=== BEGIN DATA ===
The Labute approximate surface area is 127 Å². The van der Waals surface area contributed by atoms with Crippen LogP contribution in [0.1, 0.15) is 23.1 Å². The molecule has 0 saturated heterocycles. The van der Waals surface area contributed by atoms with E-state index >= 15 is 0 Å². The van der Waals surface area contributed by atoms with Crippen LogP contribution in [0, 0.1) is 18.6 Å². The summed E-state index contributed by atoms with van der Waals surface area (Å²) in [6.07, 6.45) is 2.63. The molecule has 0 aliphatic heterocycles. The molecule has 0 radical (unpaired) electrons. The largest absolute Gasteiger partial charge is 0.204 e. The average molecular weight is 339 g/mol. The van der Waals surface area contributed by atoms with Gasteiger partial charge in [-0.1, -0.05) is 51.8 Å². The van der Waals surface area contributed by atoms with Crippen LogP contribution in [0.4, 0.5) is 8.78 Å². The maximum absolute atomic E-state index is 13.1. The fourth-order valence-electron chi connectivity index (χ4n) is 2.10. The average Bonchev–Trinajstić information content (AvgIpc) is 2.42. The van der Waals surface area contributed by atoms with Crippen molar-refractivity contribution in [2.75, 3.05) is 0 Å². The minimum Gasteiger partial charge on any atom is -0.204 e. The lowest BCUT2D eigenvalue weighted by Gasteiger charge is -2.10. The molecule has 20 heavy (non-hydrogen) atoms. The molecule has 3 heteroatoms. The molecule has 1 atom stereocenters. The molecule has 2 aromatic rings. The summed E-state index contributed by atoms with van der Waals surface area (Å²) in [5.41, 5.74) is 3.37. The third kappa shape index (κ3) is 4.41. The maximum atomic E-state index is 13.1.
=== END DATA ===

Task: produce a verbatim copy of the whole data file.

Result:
The Labute approximate surface area is 127 Å². The van der Waals surface area contributed by atoms with Crippen LogP contribution in [0.1, 0.15) is 23.1 Å². The molecule has 0 saturated heterocycles. The van der Waals surface area contributed by atoms with E-state index >= 15 is 0 Å². The van der Waals surface area contributed by atoms with Crippen LogP contribution in [0, 0.1) is 18.6 Å². The summed E-state index contributed by atoms with van der Waals surface area (Å²) in [6.07, 6.45) is 2.63. The molecule has 0 aliphatic heterocycles. The molecule has 0 radical (unpaired) electrons. The largest absolute Gasteiger partial charge is 0.204 e. The average molecular weight is 339 g/mol. The van der Waals surface area contributed by atoms with Gasteiger partial charge in [-0.1, -0.05) is 51.8 Å². The van der Waals surface area contributed by atoms with Crippen LogP contribution in [0.4, 0.5) is 8.78 Å². The maximum absolute atomic E-state index is 13.1. The fourth-order valence-electron chi connectivity index (χ4n) is 2.10. The average Bonchev–Trinajstić information content (AvgIpc) is 2.42. The van der Waals surface area contributed by atoms with Crippen molar-refractivity contribution in [2.75, 3.05) is 0 Å². The minimum Gasteiger partial charge on any atom is -0.204 e. The lowest BCUT2D eigenvalue weighted by Gasteiger charge is -2.10. The molecule has 20 heavy (non-hydrogen) atoms. The molecule has 3 heteroatoms. The molecule has 1 atom stereocenters. The molecule has 2 aromatic rings. The summed E-state index contributed by atoms with van der Waals surface area (Å²) in [5.41, 5.74) is 3.37. The third kappa shape index (κ3) is 4.41. The maximum atomic E-state index is 13.1.